How did Manchester get so good at University Challenge? Fingers on the buzzers, please

In David Aaronovitch's day, Manchester University were the bolshy underdogs. Now they're an elite squad to be reckoned with


Here's your starter for ten. Which distinguished newspaper columnist, a man of erudition and experience who is a regular on political discussions, is so proud of his appearance on University Challenge that his Twitter profile picture shows him almost 40 years ago on the quiz show, fingers poised, ready to parade his knowledge before the nation? No need to buzz. The answer is David Aaronovitch, a man with whom I have something of a history.

When I was appointed editor of The Independent in 1998, Aaronovitch was one of the paper's leading columnists and was also television reviewer for the newspaper's Sunday title. In the course of a critical appreciation of that week's telly, Aaronovitch found time to pour scorn on my appointment. It was a rather curious thing to read in our sister paper, but he apologised to me for his infelicity (stopping short of the full Luis Suarez-style "unacceptable behaviour"), and we went on to become respectful colleagues and friends.

I have long been an admirer of Aaronovitch's, and we have occasionally appeared in debates together, where his combination of intellect, humour and articulacy make him a formidable performer. He is not, by nature, a bashful sort - he was President of the National Union of Students in his younger days - and his place in the folklore of University Challenge was assured by a spectacular performance in 1975 as part of the team representing Manchester University. The four-man team's answer to every question was either "Che Guevara", or "Karl Marx", or "Trotsky" or "Lenin" as a protest against Cambridge and Oxford being allowed to enter each of their colleges as individual teams. (It was a comment on the elitism of the show, apparently. Damn clever, these students.)

Anyway, it seems that the natural order of things has been reversed, and it's Manchester who are now the elite squad as far as University Challenge is concerned. In the past eight years, Manchester University has won the competition three times, has come second once, has reached the last four on three occasions, and is one step away from winning this year's prize. So it's not just in football where the city has a competitive edge (The FA Cup looks destined to go to Manchester City, while the Premier League, a less prestigious trophy this year, has gone to the city's other club.)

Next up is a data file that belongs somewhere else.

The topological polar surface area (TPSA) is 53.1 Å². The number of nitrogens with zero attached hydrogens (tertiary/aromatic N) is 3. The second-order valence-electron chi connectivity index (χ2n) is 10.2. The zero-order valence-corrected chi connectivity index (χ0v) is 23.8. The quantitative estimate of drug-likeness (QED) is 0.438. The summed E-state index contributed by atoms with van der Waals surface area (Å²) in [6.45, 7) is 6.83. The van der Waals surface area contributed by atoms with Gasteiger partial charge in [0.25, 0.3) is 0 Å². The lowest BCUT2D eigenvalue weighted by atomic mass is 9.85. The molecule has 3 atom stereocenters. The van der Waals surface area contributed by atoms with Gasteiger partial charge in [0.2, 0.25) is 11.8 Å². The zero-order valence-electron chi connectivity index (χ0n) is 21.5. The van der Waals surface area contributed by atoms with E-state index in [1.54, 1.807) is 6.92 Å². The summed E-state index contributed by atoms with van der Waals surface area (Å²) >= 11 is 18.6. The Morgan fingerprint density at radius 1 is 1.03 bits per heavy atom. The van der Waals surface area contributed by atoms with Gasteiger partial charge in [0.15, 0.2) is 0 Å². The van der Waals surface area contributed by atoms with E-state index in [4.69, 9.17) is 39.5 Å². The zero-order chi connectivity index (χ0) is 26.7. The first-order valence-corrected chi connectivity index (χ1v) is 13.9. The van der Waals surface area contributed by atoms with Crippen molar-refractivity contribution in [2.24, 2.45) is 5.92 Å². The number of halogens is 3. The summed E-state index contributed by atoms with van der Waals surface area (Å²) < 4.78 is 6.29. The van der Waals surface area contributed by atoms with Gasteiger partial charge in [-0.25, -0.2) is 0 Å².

Manchester University's current pre-eminence is not a matter of happenstance: it has been meticulously plotted by the university librarian Stephen Pearson, who, over 15 years, has developed rigorous selection procedures for the team and has done everything other than psychometric testing and altitude training to ensure that the men and women who represent this great university are equal to anything Jeremy Paxman could throw at them. Pearson, a former contestant on Mastermind, orchestrates full-scale rehearsals of the show, believing that competition strategy - not to panic, good buzzer technique - is as important as knowing which island is the largest in the Greater Antilles.

It's certainly worked, and Manchester University has, not surprisingly, found TV success to be a powerful draw for prospective students. No wonder, also, that Mr Aaronovitch wants to be associated with winners. (By the way, Cuba is the largest island in the Greater Antilles).

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